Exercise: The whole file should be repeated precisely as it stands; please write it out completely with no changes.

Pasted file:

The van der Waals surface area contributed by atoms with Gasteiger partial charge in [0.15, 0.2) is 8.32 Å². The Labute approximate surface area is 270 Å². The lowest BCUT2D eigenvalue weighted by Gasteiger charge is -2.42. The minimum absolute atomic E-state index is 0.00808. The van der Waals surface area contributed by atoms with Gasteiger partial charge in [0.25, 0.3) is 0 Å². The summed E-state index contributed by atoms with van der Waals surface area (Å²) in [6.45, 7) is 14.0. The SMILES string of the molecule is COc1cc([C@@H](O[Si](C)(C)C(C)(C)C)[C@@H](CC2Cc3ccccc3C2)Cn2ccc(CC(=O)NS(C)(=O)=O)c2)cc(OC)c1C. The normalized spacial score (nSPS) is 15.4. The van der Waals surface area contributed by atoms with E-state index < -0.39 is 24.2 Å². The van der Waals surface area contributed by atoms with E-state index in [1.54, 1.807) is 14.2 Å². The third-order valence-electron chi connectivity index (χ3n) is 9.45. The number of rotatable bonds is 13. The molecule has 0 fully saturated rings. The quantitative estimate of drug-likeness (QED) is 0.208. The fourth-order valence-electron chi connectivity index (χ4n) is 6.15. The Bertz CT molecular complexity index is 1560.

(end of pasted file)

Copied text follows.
The van der Waals surface area contributed by atoms with Gasteiger partial charge in [0.15, 0.2) is 8.32 Å². The Labute approximate surface area is 270 Å². The lowest BCUT2D eigenvalue weighted by Gasteiger charge is -2.42. The minimum absolute atomic E-state index is 0.00808. The van der Waals surface area contributed by atoms with Gasteiger partial charge in [0.25, 0.3) is 0 Å². The summed E-state index contributed by atoms with van der Waals surface area (Å²) in [6.45, 7) is 14.0. The SMILES string of the molecule is COc1cc([C@@H](O[Si](C)(C)C(C)(C)C)[C@@H](CC2Cc3ccccc3C2)Cn2ccc(CC(=O)NS(C)(=O)=O)c2)cc(OC)c1C. The normalized spacial score (nSPS) is 15.4. The van der Waals surface area contributed by atoms with E-state index < -0.39 is 24.2 Å². The van der Waals surface area contributed by atoms with E-state index in [1.54, 1.807) is 14.2 Å². The third-order valence-electron chi connectivity index (χ3n) is 9.45. The number of rotatable bonds is 13. The molecule has 0 fully saturated rings. The quantitative estimate of drug-likeness (QED) is 0.208. The fourth-order valence-electron chi connectivity index (χ4n) is 6.15. The Bertz CT molecular complexity index is 1560.